Yes, Golden Boobs is a Thing—Here's What To Know About the Controversial Breastfeeding Trend
It’s no secret that breastfeeding is hard work. Not only does nursing Baby take lots of time, it also presents a host of challenges (like sore nipples, clogged ducts, mastitis, and thrush) that can make the process uncomfortable. That’s why many women are recognizing their progress with “breastfeeding awards” broken down into the following categories:
Bronze boobs = three months of breastfeeding
Silver boobs = six months of breastfeeding
Golden boobs = one year of breastfeeding
Platinum boobs = 18 months of breastfeeding
Diamond boobs = two years of breastfeeding or longer
The reward system seemingly began on baby forums in the United Kingdom, where women touted their “boob status” in their post signatures. According to Darcy Zalewski, the blogger behind Life With Darcy and Brian, the rankings served as “golden star stickers” for nursing mamas.
Like many Internet trends, the breastfeeding awards have extended into real life. The Bada** Breastfeeder, an Instagram account about breastfeeding run by Abby Theuring, recently posted a picture of a “golden boobies cake.” Grace Daniels Cakes in Galway, Ireland, baked the confection to celebrate her client’s one-year anniversary of breastfeeding. It resembled a pair of breasts with one exposed nipple, and included a frosting caption reading “Congratulations Jeni on Your Golden Boobies!”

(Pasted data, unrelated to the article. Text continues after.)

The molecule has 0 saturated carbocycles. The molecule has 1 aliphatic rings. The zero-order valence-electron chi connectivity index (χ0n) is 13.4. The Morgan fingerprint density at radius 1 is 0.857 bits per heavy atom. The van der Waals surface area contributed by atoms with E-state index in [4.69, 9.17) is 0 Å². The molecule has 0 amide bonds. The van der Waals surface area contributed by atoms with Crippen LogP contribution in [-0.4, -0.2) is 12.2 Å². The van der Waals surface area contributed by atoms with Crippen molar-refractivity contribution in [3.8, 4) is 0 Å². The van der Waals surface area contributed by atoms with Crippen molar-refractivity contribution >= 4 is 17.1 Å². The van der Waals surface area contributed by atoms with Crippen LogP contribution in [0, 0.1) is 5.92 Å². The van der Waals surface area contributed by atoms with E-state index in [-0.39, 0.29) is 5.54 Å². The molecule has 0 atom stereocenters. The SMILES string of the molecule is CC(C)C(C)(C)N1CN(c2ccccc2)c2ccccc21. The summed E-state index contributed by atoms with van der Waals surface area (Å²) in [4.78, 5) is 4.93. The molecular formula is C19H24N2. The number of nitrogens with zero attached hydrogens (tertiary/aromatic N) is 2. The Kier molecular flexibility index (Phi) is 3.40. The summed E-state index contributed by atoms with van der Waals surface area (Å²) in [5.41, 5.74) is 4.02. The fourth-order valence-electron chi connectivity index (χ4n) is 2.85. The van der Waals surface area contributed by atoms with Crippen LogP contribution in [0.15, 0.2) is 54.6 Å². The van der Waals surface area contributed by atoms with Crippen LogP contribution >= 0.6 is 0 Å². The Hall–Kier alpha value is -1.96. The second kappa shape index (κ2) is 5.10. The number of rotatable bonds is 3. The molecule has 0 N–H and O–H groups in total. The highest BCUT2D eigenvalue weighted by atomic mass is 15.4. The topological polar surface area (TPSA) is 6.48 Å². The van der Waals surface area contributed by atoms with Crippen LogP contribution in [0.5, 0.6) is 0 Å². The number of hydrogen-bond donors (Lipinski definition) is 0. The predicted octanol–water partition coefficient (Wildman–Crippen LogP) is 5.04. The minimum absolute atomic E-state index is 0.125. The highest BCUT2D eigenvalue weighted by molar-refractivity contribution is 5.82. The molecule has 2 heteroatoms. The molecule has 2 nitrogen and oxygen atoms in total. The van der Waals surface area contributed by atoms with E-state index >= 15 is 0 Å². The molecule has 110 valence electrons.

Some popular retailers have picked up on the breastfeeding awards as well. Commerce websites like Etsy and Amazon sell “golden boobs” keyrings, jewelry, mugs, T-shirts, and other paraphernalia. These products let women show off their status to the world.
Despite its popularity on message boards, though, the breastfeedingawards have sparked controversy in the online baby community. Many mothers don’t breastfeed their baby, whether it’s because of personal preference or medical reasons. And even though formula is completely healthy, some bottle-feeding women may believe the breastfeeding system alienates or criticizes them. Others may think creates an unfair competition among new moms.
A proponent of the breastfeeding awards, Zalewski says that the rankings aren’t meant to make women feel bad. “They are a way to help celebrate the ability to continue the breastfeeding (or pumping!) relationship despite societal pressures and other life factors that can make this difficult,” she writes on her blog. “While natural, (breastfeeding) is not necessarily easy. So for me to reach each milestone along the way has encouraged me to keep going and to made me proud of our accomplishments.”
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At the end of the day, the breastfeeding awards are a way to add a little fun into motherhood. It should go without saying that new mothers should be applauded for their efforts—no matter whether they feed Baby from the breast or the bottle!
This article originally appeared on Parents.com.